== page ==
Control of Human Behavior, Mental Processes, and Consciousness: Essays in Honor of the 60th Birthday of August Flammer

Control of Human Behavior, Mental Processes, and Consciousness: Essays in Honor of the 60th Birthday of August Flammer

Control of Human Behavior, Mental Processes, and Consciousness: Essays in Honor of the 60th Birthday of August Flammer

Control of Human Behavior, Mental Processes, and Consciousness: Essays in Honor of the 60th Birthday of August Flammer

Synopsis

In this book, an international group of leading scientists present perspectives on the control of human behavior, awareness, consciousness, and the meaning and function of perceived control or self-efficacy in people's lives. The book breaks down the barriers between subdisciplines, and thus constitutes an occasion to reflect on various facets of control in human life. Each expert reviews his or her field through the lens of perceived control and shows how these insights can be applied in practice.

Excerpt

"I am not such a productive scientist, that I would deserve such an honor." This sentence paraphrases August Flammer's reaction when he learned about this volume and the authors, friends, colleagues and scientists from around the world who contributed to it in honor of his 60th birthday. We know there are many criteria that may make someone outstanding enough to deserve such an honor. However, there was never a doubt as to whether to proceed with this project. In many respects, Flammer scored highly throughout his career. But it is his productivity in different domains of psychology that makes him outstanding.

Born in 1938, Flammer began his professional career as a teacher at different levels of elementary and high school. He then studied psychology at the University of Fribourg, Switzerland, and in 1970, earned his doctorate in experimental psychology, statistics, and philosophy. His postdoctorate years (1972-1974) brought him first to the Institute for Mathematical Studies in the Social Sciences at Stanford University. There, he worked as a research fellow with a fellowship from the Swiss National Science Foundation. Afterwards, he stayed on as an honorary fellow at the Wisconsin Research and Development Center for Cognitive Learning at the University of Wisconsin, Madison. In 1975, in Switzerland, he was elected professor for experimental and educational psychology at the University of Fribourg. Since 1983, he has been full professor of developmental psychology at the University of Bern(Switzerland). In both Universities he was a dean. Flammer was a visiting professor at the Universities of Melbourne (Australia), Basel (Switzerland), Zurich (Switzerland), Bergen (Norway), and at the Max-Planck Institute for Human Development in Berlin (Germany). He is a member of various scientific organizations and committees and associate editor of several national and international journals. He served several times in the role of organizer for scientific conventions, among them the world congress of ISSBD, 1998, in Bern.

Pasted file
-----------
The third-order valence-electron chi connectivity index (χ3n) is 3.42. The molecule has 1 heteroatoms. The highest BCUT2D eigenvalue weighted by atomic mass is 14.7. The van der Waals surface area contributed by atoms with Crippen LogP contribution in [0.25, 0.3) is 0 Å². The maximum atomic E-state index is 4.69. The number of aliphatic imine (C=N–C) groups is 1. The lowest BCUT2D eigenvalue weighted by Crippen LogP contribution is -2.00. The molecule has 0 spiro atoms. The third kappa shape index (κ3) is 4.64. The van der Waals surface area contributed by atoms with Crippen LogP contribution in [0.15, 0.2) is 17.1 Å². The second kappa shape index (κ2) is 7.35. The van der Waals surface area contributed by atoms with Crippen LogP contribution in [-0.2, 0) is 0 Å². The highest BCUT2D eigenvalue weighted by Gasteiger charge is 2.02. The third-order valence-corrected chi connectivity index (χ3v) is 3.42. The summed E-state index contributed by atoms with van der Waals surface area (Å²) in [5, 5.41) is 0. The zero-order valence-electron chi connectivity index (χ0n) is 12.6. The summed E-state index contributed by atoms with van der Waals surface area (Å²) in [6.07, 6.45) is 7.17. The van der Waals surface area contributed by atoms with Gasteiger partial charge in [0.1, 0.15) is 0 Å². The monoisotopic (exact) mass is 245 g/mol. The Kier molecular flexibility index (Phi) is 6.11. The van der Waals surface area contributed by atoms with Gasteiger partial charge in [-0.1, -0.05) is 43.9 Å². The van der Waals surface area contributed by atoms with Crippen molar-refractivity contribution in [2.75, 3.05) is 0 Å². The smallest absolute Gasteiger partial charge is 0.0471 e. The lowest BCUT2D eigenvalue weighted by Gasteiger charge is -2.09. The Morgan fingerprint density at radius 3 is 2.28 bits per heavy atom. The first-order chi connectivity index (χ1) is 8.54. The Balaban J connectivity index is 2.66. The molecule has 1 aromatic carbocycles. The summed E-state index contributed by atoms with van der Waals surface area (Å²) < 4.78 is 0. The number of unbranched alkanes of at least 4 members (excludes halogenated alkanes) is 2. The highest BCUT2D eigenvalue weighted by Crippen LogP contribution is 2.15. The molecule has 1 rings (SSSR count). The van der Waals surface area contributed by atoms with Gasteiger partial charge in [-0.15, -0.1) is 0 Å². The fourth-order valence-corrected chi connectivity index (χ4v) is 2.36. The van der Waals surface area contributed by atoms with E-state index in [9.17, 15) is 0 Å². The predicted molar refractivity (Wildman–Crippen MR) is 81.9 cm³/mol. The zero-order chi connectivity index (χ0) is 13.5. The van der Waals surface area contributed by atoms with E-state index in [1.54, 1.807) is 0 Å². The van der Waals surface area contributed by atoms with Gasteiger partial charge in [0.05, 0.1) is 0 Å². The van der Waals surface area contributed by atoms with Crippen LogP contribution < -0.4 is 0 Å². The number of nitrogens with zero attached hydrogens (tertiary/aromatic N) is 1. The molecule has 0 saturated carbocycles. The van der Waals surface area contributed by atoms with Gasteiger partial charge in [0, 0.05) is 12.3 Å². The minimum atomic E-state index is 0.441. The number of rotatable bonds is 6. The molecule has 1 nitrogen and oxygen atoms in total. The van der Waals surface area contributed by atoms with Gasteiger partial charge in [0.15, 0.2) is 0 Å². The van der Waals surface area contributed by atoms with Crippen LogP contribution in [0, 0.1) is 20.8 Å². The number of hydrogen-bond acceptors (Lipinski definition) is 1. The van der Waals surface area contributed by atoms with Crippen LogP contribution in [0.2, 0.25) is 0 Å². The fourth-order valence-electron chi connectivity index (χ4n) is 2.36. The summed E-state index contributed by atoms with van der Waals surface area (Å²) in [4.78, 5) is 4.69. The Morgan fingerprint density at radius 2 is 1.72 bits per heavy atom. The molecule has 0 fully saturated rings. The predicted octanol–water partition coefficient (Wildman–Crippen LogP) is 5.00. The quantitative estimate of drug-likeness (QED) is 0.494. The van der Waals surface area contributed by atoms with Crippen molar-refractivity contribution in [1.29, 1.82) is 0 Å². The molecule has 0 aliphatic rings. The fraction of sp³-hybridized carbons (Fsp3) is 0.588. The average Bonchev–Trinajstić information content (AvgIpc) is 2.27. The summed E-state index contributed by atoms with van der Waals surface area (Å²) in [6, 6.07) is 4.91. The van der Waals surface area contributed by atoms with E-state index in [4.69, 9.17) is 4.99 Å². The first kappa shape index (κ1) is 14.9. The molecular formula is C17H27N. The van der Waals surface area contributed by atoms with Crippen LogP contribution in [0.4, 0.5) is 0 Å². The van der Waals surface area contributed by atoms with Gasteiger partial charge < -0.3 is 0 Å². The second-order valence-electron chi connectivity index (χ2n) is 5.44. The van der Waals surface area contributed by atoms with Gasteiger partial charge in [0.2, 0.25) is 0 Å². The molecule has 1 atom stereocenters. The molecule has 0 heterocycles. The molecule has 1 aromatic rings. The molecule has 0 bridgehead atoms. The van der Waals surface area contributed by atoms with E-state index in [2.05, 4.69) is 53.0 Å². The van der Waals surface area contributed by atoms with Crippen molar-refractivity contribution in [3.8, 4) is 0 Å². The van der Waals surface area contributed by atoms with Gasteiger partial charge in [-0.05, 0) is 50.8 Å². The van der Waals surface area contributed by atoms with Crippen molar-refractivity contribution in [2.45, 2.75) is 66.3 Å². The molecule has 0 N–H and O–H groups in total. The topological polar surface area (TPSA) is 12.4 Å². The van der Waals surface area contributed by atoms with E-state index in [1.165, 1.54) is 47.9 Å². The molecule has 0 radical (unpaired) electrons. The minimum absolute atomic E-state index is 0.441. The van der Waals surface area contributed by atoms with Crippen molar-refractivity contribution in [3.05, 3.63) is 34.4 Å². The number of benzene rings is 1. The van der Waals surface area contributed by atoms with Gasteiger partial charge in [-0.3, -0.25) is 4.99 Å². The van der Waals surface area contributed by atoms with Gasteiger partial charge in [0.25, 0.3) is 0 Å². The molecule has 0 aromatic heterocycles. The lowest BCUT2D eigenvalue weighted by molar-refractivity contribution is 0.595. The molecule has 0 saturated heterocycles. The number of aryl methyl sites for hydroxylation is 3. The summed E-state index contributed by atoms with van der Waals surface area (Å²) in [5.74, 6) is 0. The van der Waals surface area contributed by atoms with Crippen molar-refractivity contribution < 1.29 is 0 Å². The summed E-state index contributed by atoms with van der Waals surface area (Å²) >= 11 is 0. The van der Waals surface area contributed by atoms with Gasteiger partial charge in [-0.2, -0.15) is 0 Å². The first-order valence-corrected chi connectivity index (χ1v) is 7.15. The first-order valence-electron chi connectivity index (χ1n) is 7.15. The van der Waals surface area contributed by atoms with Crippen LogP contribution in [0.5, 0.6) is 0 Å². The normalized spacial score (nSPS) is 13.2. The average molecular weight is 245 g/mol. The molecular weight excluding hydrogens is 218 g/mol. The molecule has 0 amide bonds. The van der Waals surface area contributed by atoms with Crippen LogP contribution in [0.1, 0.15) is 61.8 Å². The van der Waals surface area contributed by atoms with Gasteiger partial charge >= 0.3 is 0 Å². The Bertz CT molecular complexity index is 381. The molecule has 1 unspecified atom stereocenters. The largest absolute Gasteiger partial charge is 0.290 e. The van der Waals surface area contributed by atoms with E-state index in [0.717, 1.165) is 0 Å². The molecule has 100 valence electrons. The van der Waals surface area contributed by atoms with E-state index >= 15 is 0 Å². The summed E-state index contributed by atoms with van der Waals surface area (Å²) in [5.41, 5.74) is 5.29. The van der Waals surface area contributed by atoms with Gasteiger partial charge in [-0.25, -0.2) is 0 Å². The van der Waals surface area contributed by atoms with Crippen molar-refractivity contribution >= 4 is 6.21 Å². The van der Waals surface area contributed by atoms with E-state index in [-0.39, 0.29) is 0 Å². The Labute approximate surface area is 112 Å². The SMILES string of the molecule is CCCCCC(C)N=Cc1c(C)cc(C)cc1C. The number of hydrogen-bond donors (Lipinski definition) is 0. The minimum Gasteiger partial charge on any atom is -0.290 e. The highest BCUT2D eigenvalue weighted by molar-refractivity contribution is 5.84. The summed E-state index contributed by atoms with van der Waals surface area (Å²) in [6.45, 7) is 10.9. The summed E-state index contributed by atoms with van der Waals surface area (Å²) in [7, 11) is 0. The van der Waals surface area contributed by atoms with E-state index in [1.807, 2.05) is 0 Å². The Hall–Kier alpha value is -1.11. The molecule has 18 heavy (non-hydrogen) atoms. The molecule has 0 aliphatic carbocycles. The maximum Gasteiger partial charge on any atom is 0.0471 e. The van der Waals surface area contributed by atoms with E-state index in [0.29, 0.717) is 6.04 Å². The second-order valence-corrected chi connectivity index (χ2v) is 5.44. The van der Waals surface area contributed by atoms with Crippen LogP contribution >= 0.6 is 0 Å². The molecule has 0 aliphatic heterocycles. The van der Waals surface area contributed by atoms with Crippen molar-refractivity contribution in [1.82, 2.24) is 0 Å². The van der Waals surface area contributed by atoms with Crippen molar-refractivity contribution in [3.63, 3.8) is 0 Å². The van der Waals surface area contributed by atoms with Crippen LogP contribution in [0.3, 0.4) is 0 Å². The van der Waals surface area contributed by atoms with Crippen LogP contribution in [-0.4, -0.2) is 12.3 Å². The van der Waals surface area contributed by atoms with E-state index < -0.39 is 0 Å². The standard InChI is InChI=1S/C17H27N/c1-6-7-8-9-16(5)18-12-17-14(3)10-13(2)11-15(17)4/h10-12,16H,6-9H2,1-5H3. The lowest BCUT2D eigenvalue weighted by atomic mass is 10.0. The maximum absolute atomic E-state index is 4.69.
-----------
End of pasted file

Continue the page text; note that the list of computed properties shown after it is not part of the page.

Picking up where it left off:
Flammer is -- and always was -- a busy promoter of scientific psychology. As a 12-year member of the Research Council of the Swiss National Science Foundation, he was responsible for the evaluation of hundreds of grant proposals in the social science and humanities section. At this same institution, his concern for the junior research generation was apparent in his awarding of fellowships to promising candidates. Furthermore, approximately 30 students earned their doctorate degrees under his strict, yet supportive, supervision.

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